yeah 100 so being mindful in those moments and using that the the anchor of the present moment to help you surf those uh urges so you know like you said that that difficult period often only lasts 10 minutes 15 minutes a group of mine were talking about the other day and it's often that time when you arrive at the bar or the restaurant and there's 10 minutes around people ordering their first drinks and there's this there's this natural awkwardness in that moment anyway because there's maybe new people there or you're in a new situation so we we've been conditioned to have a drink to numb that awkwardness but yeah the interesting thing is that that awkwardness goes away after 10-15 minutes anyway whether you have a drink or not you get used to it so yeah being present through that and saying oh i'm feeling awkward that's okay like accepting those feelings and not having to do anything about it but i guess what the the technique that i teach is so it's not a mindfulness technique we don't use the breath it's a self-transcending technique so like transcendental meditation or what i teach in person which is vedic meditation so you use a mantra which is a word or sound that has no meaning you repeat it silently in your mind and this brings you towards a state of stillness and can take you to a place beyond thought so we talk about transcending which is moving beyond thought into a place of inner silence and by doing that you allow your body to rest more deeply than it does when you sleep and that means that you're able to offload process out stresses that you've been carrying around so when you do you know get into these what could be awkward situations you don't have that backlog of anxiety which is making things hard for you you're naturally more relaxed and yeah so you've processed out a lot of the things which would be making it making you need a crutch of alcohol you just become generally more relaxed person but then also being able to yeah surf those urges in those moments yeah you know this sounds like a type of meditation that i have been exploring lately i'll tell you what it's it's called here it's active consciousness meditation is what it's called on the schedule where i'm doing it at the yoga barn i don't know if you've ever been to the yoga barn in ubud yeah i have so it's with each chakra we hold our hands in a mudra and then there is a repetition of a beej mantra and there's been all these other sensory experiences like a drum and a candle and incense but i have found it so i did it once and i was like i need to do this every day and so i've been exploring returning to it and it's something that i previously back when i started my yoga journey i don't think that it would appeal to me because it's just so out there and i think i needed to sort of be met where i was at in terms of something much more accessible like the breath or a guided visualization was more relatable for me and now that i've been on this yoga and meditation and pranayama journey for a while now i feel like it's meeting me where i'm at if that makes sense so it reminds me of that i don't know if that it has any similarities yeah well i mean the the bija mantra part definitely so that's yeah so bija means seed so it's a seed mantra that plants a seed in your consciousness and and uses the anchor of sound hearing to bring you towards to change your conscious state um we don't do any of the drums or the the other the other stuff it's it's very um stripped back and there's no requirements you don't need candles you don't need you don't hold your hand in mudras you don't sit in lotus pose you you sit comfortably on a on a sofa like as if you're reading a book or watching netflix or all you do is close your eyes and repeat this this word or sound which appealed to me because it's it is very simple there's no watch your thoughts and you know try and distance yourself all you're ever doing is think this if you remember to you think this word which is soothing to your mind and brings you towards stillness and why i so i did mindfulness for probably six months before i found this and i got benefit from it but i didn't it didn't click with me and i didn't love it so i would find that my back like i'm not a good yogi so my back would ache if i was sitting in lotus pose or if i even if i didn't have my back supported so when i discovered vedic meditation i was just like oh i can just sit comfortably so yeah one of the things is that we're minimizing things that will keep us at the surface so things that will keep us at the surface are physical discomfort and and mental activity so we minimize physical discomfort by sitting comfortably leaning back and not playing statues like it's not like you have to avoid scratching yourself if you've got an itch or coughing or rearranging yourself that's all okay do that and then minimizing mental activity so not judging yourself for not being able to clear your mind not analyzing what comes up and aiming to think this mantra in as effortless a way as you can and it's it's it's really funny when i start because i can explain the meditation technique in about five minutes but it's a big difference between explaining the concept of effortlessness and then actually being effortless like it's an easy concept to get but it's a friend of mine describes it like it's like learning to ride a bike where the steering wheel goes the other way so there's there's this youtube video of a guy who's who's engineered his bicycle so that if you turn left the wheel goes right and in an abstract way you think right i could do that you just switch what you're doing and i can just set off so this guy thought all right well how long will it take me to ride this backwards bike say 10 10 meters 20 yards down down the drive and he thought it would maybe take a few days it took him five months to learn how to do this because it's completely different to how you operate right his five-year-old son incidentally learned it in two weeks because it's he had a much more plastic brain and ability to learn but it's like with meditation we can we can hear the concept of okay don't try just be effortless but actually doing that involves you falling off the bike a lot so falling off the bike in this term in terms of this is trying too hard trying to control it wanting a deep experience when you're having a shallow one all of these aspects which are pretty much all under the umbrella of mental activity or trying to control they're like this you know a pair of shoes that are laced up too tightly and we're just undoing those different threads each time and it's it's a process of not trying to make anything happen but letting go and allowing it to happen and that just i just felt more connected with that when i when i learned than the mindfulness which i did get benefit from but i never looked forward to doing it and i never it was kind of like i could do it because i have a personality where i say right i'm going to do this and i just do it but we're with the vedic meditation when i learned that it was like oh i know how to do this i look i'm going to look forward to doing it so i look forward to doing it and then if i didn't do it i'd be like oh i really need to do this and someone mentioned this the other day they said can you get addicted to meditation and i was like you can and you will but don't worry about it it's a good healthy addiction like we're addicted to breathing oxygen if you like yeah and i'm totally i can totally relate to that because i'm in a point now where i've started doing a daily practice of a meditation or pranayama and i notice when i haven't done it i don't feel as well i'm craving dessert or sweets you know and as soon as i intervene and do the practice i feel completely different it's magical yeah and that's what yeah why i talk about those the wise monkeys you're stocking up on the wise monkeys the wise version of you will make good decisions all day long all week long all year long but it's when you're stressed or tired then you start making bad decisions you start making short term decisions you go for the quick fix and your you know your quality of life and your happiness will be made up of thousands if not millions of decisions that you'll make both big and small and the and the version of you that has meditated will generally make a better decision every time and it's amazing to see with the groups that i work with the the strong correlation between the days that they meditated twice which is uh which is our program and the days that they didn't so i get them to say you know how many times they meditated and whether they had a drink or not and no one says that they have the two meditations and a drink it just doesn't happen it's when they don't make time for the practice or they don't prioritize it yeah that's when things go wrong and it may also coincide with they had a busy day or a stressful lunch with an in-law or a parent or something but it's it's those days that they don't prioritize the meditation when they find that they couldn't stick to their drinking goal it's just it's very clear um and it's it's amazing to see how effective it is it just changes your conscious state so it puts that part of you that's that had the bright idea at whatever point hey i want to change my relationship with alcohol it puts that person back in the driving seat rather than the the weak world version of you like i think i compare it to so say if i have a really bad night's sleep for whatever reason i have two hours sleep that following day i'll be making bad decisions on what i eat for breakfast i'll be going yeah i'm gonna have the chocolate croissant from the the cafe and i'm not going to go for a run and i'm going to get take away burger for lunch and you know at any decision point i'll make the less healthy choice that's that's similar to what we're doing or i'll have you know five cups of coffee you know wherever i could make a yeah a decision i'll i'll make the short term decision um and that's because i'm not rested and what meditation does is puts that rested version of you in control more of the time and that just means that you're making better decisions all the time so tell me about i'm curious so you mentioned your program is the two meditations a day tell me more about it is it pre-recorded is it how long are the meditations like what is it all about what i've done is i've adapted so i learned vedic meditation which can only be taught in person and when you learn that you get an individual mantra and you go through you witness a puja ceremony a gratitude ceremony and there's a taboo against teaching that online so i've adapted that so i teach what i call not quite vedic meditation my course is called not quite alcoholic so yeah not life is my thing so um yeah not quite vedic meditation so i use a generic a universal mantra and i have 31 recorded meditations for that so that's a recording that you you would use you know every day for a month and they they're 15 minutes long and what i do there is i'll a three minute intro talking about something around effortlessness or one of those key um elements or principles of this style of meditation and then i'll get people going doing the mantra and then there's 10 minutes of silence which some people like look i just paid this money and you're just giving me silence but it's setting up that experience of if you have a fully guided meditation that's not really meditation meditation is about creating a relationship with yourself which can only really be done in silence so guys meditations are good for giving you you know showing you how to do something and giving you a structure to do it but it's good as soon as you can to graduate to silent meditation so that is that's why i provide these like you know stabilizers on a bike where it has the three minutes of letting you know starting you off in the right direction then 10 minutes of silence and then another few minutes on the end where i talk about i kind of verify and validate the experiences that you probably had based on me having taught hundreds of people how to do this so that you have the confidence to do it the following day and and to know why and how it's helping you with your drinking goal because a lot of my role in being a meditation teacher is to change people to to kind of get people away from the misconceptions they have around meditation and the misconceptions they generally have are if i'm not clearing my mind i'm not doing it properly they you know there's this idea that it's about clearing your mind and if you can't switch your mind off you're not doing it properly so it's a lot about undoing that preconception and saying look your mind will think we're not trying to stop it thinking all we're doing is giving an anchor to come back to when remember what you're doing whenever you remember that you're in this meditation experience so it could be you thinking about some annoying meeting that you had yesterday where your boss was an idiot you could be thinking about that for eight minutes and then you're like oh where's my mantra and then you come back to it and you might think that that's a failure of a meditation because you spent eight minutes thinking about this annoying meeting but instead the way to think about it is that was on your mind anyway you just didn't let it come up because you were too busy right doing work or you were you know playing a computer game or you were doing whatever you were doing so what we're doing is we're providing this silent space where your mind can unwind it can unwind those stresses that are there or to you know one way i talk about it is that we each have a web browser in our mind and we've got all these open tabs and it's giving us a chance to go through those tabs and be like right there was a video playing on like tab five taking up my um mental effort my my mental capacity without me really realizing it's just there chewing up bandwidth so when we meditate we allow our mind to go to that thing that has been there all along and go right okay let me think about that annoying meeting because i'm in my most relaxed physical state i will have a more reasoned way to to close that off and i'd be like that's fine my boss is an idiot this isn't my build and end or job i'm looking for a job in the new year clothes right so rather than it just being there pestering you by allowing it to come up in your most relaxed state you're able to resolve it in a way um that allows you to put it away and this is this is all done not consciously you'll just have you'll just come to that realization yourself and at that point you'll remember that you have a mantra and you'll come back to it and it's not to say that this is the only way you can do that you know if you went for a lovely walk through the rice paddies in ubud you would be in that relaxed state and you would do that but this is more efficient in that you can do this by closing your eyes for 10 minutes or 20 minutes and you don't have to be around the beautiful rice paddies and you don't need an hour to go and do it um so although you've thought for eight minutes of that those 10 minutes about this annoying thing afterwards that will be off your mind and you'll be better able to focus and you won't have that thing that's annoying you that's going to make you want to drink so it's saying look even though you thought through all throughout that meditation that is good that is a good result but often people when they start they'll they'll have a few deep meditations where it's like i didn't think about anything or i was kind of drifting through this beautiful visual landscape and i'll be like great that's also good yeah the deep the deep ones are good the shallow ones are good the only bad meditation is the one that you didn't do it's just your body at different times needs different things and if you've got something on your mind you need to let it run around and dissipate its energy but that's not the enjoyable meditation but that's the really good functional one that you need so yeah so i recommend that people on the course well we start at one a day to ease them in because two two's too intimidating but then i recommend that people do one of these in the morning so my schedule is get up have a shower meditate so i i try and do it before i've turned my phone on or before i've taken it off airplane mode meditate and then that will set me up for the morning so i'll have i'll be able to focus and i'll be able to prioritize the things that i want to do and then the second time that i get people to meditate and the image say is around 5 p.m 6 p.m when in the context of drinking is that witching our time where people have a habit of drinking it's the post-work drink and it's that point where but you've you've used up that adaptation energy in the day you've spent all your wise monkey credits and that's when the wine monkey could come out so that's when you meditate again and it's a great way of sealing the day and putting the day away and giving you that extra bump of of the wise version of you for the evening so yeah and when we only do one a day i say just do that evening one but it makes such a difference um to changing people's conscious state and yeah as i keep mentioning that wise version of you is gonna is is not the version that's gonna reach into the fridge for the automatic unconscious beer or glass of wine it's the much more conscious version of you which is like hey i'm feeling good maybe i'll go for that moonlit walk or maybe i'll work on my side hustle or maybe i'll call my you know um gran who i've not spoken to for ages whatever it might be and i love how you said something earlier about how people will or this is my tendency is that when i was younger and i started meditation i thought i was the only person in the room that did not know how to do it because i could not control my mind and i had so much chaos going on and i knew that i had this undiagnosed mood disorder and so it was constantly a flaw with me that i was like attacking myself for right for not being capable of meditating and so i love how you set that standard of like you know the only only bad meditation is the one you don't do and if you sit down and your mind is is taking you somewhere it's because it needs to go there and i love that because i think a lot of people who come who probably come to this strategy of quitting drinking and using meditation are probably going to be quite similar to me in that they have a lot going on in their heads and if it turns into then like a war with yourself about like i suck at this i'm bad at meditation i can't meditate get it then it's just you know kind of turning on yourself when that's not the point and so i wish when i was younger and i had explored this i really had that messaging put out to me which is that you know we have a brain and it's designed to think and so if you're thinking you're not a failure your brain is just doing its job and you just gently invite yourself to come back to the moment yeah game changer and the way that we teach in in vedic meditation is that there are two main schools of of meditation or aimed at two types of people so there's the monastic type aimed at monks and people people who want to fully live that spiritual life and then there are types which we call householder techniques so a householder technique is aimed at people like us who have businesses and are interested in relationships and success and normal normal things right you know the 99.9 of people who don't become monks and nuns um and the types of meditation that are designed for us are more they're more flexible and they're they're less about this austerity and discipline so that the idea that we have meditation tends to be more from that buddhist lineage which is you know if you go to learn buddhist meditation you'll learn it from a monk like it's that's their practice and that's then being mindful all day it's a it's a 24-hour practice and involves that discipline because that's what that's what monastic types do and you know if you go on a vipassana retreat it's strict it's you do not look at people you do not smile you do not talk whereas these transcending types of meditation are more aimed at people who are out in the world who have 20 minutes here and there to meditate and they're not going to be able to clear their mind because they've not been doing this all day long for 15 years or whatever the people in the monastery have been doing so it's setting yourself up with a technique which is designed for people like you not for monks that that was a huge turning point for me and really resonates when i teach people they're like oh no wonder i struggled with this you know you're trying to do what this monk spent 20 years doing and they can clear their mind and they can change their heart rate to the exact bpm they want to do and they can do all these crazy things which sound magical but that's that's working at this all day every day and that's not something that most people have time to do they've got to pick up their kids from school or they've got a presentation for work they've got a small window to do this so it needs to be a very targeted effective technique that isn't going to make them feel like a failure because they can't clear their mind which is not going to happen yeah and i i love that because i feel like your approach makes it so accessible and so approachable and so inclusive and welcoming for anyone who who's looking for a strategy and so i think your program is really amazing and i as i get more into meditation i can appreciate it more so i'm sure you're you're changing so many lives in in what you're doing incredible yeah so it's been such a pleasure to do that so when i originally did it set it up a couple years ago it was just the guided meditations but then what i've been doing recently is i've launched this course called the six steps for not quite alcoholics um which gives a bit more um structure around it so it's still based around that meditation thing which will 100 work and what i said to someone the other day is look you do not find a long-term meditator who is a heavy heavy drinker or a heavy smoker like those those bad habits just dissolve over time meditate but i wanted to give a bit more structure around it so with the new course we now have um weekly um seminars so it's like a 90-minute seminar and with a group check-in and then i talk about each step you know one of which is meditation one of which is accepting that life would be better without alcohol and imagining what your future self is some of the great things about the this group course are you know we do a group checking and people just spend five minutes saying how their week was and it's so useful because everyone else can be like oh that's exactly what i was struggling with this week and it's just inspiring to know that you're not you're not that different from everyone everyone else so we have that we have a chat group that people post um whether they did their meditation and any challenges they'd had and it you know at the beginning people were like i i'm not a group person i'm not going to like this but then they're so loving it because it's it's like this someone described it as a cheerleading squad in your pocket so even if you had a hard day and you didn't meditate and you ended up having a glass of wine when you didn't mean to you've got these um dozens of other people going don't you know you're not back to square one everything you've learned so far is still there what have you learned what did you learn from yesterday oh you learned that when you don't meditate it's harder to stick to your goal so that's been really good for me and good for me to witness because with the recorded guided meditation course i i would generally not hear from most people because there wasn't that interaction but having these group meetings has been great for me because it's just inspires me to do more because it's like you know this really this stuff really does work and i can see it works um so that's you know a huge part of what i'm doing now and and what i'm teaching this week is you know getting them to share their story with other people because it's hearing from someone like you a story that's similar to yours inspires you to be able to make that change yourself which is my step six and it's you know related to step 12 in 12 steps is you know you've you've benefited benefited from something and then you pay that forward by yeah teaching other people what you learn it doesn't matter if you're you've not even given up for many days in a row but if you've changed your relationship with alcohol as all the people in my course have or you have got to a week or 30 days or 100 days then you're further along the road than someone who's who's just started so and that's going to be more um able for people to relate to than someone like you or me who's like you know i'm four years without a drink now and that's i'm becoming less relevant every day because i'm going further and further away from the people that i'm speaking to who are still drinking now right so that's that's why it's so valuable to have other people telling their stories within the group but they're not also encouraging them to speak to people around them not in a kind of boring way where it's like you should do this you should do that but just saying hey i've done this and this is this is what i felt like before and this is what i feel like now that's so powerful when you're not like telling people what to do but just saying look this is what i did it makes such a big difference yeah so i have one more question for you if you had any last piece of wisdom or advice for someone who is giving up drinking what advice would you give um so this may sound a bit controversial but i've been coming around to it recently it's it's goals are good but systems are better so if you're setting yourself up for i'm going to do dry january for example which is coming up it's be be wary of what what happens at the end of january if you just want a month off then that's fine you can reach your goal but if it's your your way into doing something longer then be careful around it so the example i give around this is that i set myself a goal this year of reading 52 books so a book a week was what i wanted to do i was a bit ahead of schedule and hit 52 books in the last week of october since then which was seven weeks ago i have not read a single book not a single one what happens when you reach the finishing line is you finish so that is something for people to think about if they're starting out like it's much it's much more important to change your overall systems and your habits than to have this one you know a week or a month sprint of not not drinking that's not going to have any long-term impact if that's all you do right whereas i would much prefer people to halve the amount of alcohol they drink or quarter it forever then have 30 days off or 60 days off or even 100 days off if they then go back to how they were before it's making long-term changes and knowing that a short-term goal could trip you up if you want something to happen um if you want the changes to last for longer yeah oh that's a great that's a great nugget goals are good systems are better it's brilliant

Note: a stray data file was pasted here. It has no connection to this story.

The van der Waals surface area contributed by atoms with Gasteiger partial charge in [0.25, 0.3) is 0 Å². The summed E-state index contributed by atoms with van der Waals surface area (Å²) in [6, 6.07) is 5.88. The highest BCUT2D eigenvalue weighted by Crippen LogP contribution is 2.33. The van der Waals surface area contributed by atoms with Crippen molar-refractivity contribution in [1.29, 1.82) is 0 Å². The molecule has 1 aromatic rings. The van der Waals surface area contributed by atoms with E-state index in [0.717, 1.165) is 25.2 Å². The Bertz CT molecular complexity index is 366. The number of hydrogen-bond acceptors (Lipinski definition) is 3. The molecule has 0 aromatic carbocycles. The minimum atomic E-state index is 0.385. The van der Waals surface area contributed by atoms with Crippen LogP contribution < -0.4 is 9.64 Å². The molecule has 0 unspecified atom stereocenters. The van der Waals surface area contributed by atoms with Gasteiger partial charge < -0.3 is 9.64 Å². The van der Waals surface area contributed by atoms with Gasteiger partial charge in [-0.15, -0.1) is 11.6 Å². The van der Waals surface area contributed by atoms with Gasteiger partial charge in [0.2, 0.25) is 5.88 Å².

well rory i just want to thank you so much for your time and being here and sharing your story and your journey with our community i think it's going to be so inspiring for so many people and i'm going to leave your information in the episode description so if anyone wants to um connect with rory and join one of his meditation programs and check that out i think it would be super amazing so thank you so much for your time and i'm sure i'll be seeing you again soon awesome thanks so much alex love what you do bye see ya

Outro: Thank you so much for tuning into this episode of "Sober Yoga Girl" with Alex McRobs. I am so, so grateful for every one of you. Don't forget to subscribe so you don't miss the next one and leave a review before you go. See you soon. Bye.